|Author:||Cleveland Kent Evans (Authenticated as clevelandkentevans)|
|Date:||August 24, 2006 at 2:40:25 PM|
|Reply to:||VANESSA by Andy ;—)|
I think you have the name a little off. The butterfly genus wasn't named after Fabricius, it was named by Fabricius in 1807. I wrote an article on this issue titled How Vanessa Became a Butterfly: A Psychologist's Adventure in Entomological Etymology which appeared in 1993 in Names, the journal of the American Name Society.
The "Phanessa" idea is a corruption of a theory originally proposed by Flora Gaines Loughead, who wrote one of the first baby name books published in the USA, Dictionary of Given Names. Loughead actually said that Vanessa was from Phanes, the name of an obscure god (NOT a "goddess" called "Phanessa"). I think her theory is unlikely, because Fabricius, as an educated scientist of his generation, would have simply used Phanes as the name for the genus of butterflies if he wanted to name them after the god, instead of altering that name to Vanessa. It is much more likely that Fabricius named the genus after the character in Swift's poem, especially since this genus is most closely related to another genus called Nymphalidae, and the character Vanessa is called a "nymph" several times in Swift's poem.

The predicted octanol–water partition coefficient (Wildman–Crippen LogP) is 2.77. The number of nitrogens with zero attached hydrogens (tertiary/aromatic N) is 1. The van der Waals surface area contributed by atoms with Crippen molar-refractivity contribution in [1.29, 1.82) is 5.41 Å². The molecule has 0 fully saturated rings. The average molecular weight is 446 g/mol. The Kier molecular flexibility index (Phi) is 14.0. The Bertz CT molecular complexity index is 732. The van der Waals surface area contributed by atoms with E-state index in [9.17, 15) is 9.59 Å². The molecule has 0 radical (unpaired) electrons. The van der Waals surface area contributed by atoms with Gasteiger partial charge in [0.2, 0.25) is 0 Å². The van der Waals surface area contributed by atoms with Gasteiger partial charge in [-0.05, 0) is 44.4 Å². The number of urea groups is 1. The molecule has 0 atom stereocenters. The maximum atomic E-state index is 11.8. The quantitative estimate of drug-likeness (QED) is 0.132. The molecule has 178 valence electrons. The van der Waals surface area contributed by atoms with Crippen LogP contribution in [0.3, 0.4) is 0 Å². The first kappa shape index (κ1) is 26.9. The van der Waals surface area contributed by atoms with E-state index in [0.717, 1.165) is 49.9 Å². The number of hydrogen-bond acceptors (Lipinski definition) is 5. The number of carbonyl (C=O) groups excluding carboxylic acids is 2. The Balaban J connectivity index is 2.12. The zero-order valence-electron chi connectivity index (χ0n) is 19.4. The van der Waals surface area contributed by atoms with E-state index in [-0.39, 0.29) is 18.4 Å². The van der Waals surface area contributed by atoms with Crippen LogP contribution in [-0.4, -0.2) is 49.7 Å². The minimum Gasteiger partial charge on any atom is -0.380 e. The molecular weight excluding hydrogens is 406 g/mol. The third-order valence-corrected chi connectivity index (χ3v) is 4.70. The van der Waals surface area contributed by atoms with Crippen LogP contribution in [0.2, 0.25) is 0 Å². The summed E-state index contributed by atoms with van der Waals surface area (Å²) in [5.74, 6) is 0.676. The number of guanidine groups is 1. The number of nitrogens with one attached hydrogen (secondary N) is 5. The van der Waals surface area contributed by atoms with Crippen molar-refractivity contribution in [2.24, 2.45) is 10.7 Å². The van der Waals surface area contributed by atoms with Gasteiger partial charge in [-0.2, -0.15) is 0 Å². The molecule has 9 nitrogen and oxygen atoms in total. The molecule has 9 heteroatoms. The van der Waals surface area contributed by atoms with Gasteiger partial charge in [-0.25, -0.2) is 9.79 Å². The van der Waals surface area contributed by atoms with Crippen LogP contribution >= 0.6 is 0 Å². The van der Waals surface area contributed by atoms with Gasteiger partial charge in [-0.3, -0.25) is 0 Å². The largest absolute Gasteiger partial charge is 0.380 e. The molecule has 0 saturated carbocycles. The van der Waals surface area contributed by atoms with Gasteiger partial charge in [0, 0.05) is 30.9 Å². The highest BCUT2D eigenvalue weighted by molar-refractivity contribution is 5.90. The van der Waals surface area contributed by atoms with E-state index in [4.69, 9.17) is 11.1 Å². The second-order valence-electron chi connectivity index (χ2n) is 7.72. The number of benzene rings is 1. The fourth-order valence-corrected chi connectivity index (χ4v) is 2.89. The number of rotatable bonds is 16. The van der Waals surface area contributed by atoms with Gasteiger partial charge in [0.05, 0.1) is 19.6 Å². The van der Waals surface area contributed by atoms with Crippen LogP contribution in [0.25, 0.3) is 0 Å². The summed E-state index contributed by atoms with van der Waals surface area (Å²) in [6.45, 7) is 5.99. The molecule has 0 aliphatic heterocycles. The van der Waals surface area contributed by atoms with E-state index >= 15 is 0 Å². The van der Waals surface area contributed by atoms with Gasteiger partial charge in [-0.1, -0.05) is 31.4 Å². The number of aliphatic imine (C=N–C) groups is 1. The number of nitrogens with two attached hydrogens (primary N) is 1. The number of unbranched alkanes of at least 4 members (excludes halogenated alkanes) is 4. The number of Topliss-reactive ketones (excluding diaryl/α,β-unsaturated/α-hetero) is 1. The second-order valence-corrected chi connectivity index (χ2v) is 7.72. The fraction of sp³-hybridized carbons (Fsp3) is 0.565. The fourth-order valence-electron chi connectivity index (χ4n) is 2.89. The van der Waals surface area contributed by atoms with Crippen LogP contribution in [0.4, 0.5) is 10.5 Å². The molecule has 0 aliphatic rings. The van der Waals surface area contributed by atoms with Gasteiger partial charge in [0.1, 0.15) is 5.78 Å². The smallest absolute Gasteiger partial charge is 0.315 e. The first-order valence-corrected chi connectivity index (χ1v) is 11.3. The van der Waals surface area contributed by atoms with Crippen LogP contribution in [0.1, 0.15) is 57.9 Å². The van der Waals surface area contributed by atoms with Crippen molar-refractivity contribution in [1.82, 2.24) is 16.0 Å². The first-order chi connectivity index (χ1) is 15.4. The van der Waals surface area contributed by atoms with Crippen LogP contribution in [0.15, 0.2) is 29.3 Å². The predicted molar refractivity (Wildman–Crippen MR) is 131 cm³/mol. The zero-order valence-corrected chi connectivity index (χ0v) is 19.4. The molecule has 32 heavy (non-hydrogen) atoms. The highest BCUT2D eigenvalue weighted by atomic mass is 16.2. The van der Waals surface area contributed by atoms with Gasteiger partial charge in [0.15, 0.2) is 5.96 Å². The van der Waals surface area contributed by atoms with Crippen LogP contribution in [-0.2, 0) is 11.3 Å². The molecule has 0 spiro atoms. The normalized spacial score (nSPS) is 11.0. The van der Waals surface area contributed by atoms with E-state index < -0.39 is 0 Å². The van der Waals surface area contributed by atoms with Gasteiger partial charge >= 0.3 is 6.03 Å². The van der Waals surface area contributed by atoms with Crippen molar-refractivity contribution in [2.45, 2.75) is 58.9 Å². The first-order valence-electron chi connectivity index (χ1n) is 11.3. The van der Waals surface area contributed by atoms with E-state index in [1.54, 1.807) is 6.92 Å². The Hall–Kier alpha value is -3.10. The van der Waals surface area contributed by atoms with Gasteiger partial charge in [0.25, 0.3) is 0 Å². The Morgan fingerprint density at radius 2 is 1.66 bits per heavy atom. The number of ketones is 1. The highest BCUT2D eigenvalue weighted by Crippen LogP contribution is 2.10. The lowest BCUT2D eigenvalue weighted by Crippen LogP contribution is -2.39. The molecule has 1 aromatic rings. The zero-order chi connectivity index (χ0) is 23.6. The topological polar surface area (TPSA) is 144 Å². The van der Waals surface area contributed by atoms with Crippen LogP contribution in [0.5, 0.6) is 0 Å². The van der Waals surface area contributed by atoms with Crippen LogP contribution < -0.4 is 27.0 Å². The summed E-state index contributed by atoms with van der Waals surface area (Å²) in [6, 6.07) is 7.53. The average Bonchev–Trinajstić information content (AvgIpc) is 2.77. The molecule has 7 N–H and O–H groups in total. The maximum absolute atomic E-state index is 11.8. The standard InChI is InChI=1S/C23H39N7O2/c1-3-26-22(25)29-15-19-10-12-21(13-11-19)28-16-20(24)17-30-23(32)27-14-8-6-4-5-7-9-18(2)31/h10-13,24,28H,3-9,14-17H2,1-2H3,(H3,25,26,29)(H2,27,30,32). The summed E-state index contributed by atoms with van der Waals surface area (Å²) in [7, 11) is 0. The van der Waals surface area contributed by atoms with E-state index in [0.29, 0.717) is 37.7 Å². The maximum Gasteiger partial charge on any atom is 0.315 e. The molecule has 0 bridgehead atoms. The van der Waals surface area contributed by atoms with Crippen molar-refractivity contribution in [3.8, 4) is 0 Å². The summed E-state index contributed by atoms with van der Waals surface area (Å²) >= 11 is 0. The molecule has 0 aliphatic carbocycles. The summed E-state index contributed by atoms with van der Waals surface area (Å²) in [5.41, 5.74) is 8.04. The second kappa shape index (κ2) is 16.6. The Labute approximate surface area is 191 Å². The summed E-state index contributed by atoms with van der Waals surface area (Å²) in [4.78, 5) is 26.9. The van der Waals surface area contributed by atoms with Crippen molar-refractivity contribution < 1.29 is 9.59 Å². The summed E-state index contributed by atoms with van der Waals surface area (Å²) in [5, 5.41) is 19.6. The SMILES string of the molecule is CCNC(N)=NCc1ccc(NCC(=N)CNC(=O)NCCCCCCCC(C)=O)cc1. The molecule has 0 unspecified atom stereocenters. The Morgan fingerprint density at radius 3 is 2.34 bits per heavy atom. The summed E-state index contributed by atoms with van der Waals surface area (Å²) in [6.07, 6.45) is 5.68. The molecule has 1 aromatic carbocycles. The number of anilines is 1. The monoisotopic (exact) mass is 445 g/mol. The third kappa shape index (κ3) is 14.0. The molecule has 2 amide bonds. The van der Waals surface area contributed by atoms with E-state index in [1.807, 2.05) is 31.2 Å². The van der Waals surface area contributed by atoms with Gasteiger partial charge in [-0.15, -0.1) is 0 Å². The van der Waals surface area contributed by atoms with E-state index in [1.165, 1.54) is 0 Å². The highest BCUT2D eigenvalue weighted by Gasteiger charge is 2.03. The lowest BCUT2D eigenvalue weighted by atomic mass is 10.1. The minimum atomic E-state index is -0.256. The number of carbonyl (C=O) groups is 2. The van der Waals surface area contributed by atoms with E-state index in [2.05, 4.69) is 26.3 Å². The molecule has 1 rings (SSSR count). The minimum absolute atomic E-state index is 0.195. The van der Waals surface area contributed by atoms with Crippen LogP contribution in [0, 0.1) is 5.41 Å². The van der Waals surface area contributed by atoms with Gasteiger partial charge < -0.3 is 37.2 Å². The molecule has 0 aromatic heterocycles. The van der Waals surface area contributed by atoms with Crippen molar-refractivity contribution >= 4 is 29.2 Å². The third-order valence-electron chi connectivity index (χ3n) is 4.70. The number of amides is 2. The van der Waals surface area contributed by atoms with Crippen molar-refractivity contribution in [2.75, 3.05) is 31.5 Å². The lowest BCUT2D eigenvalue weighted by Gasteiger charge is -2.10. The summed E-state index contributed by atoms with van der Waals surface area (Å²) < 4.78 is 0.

This message was edited by the author on August 24, 2006 at 2:41:30 PM
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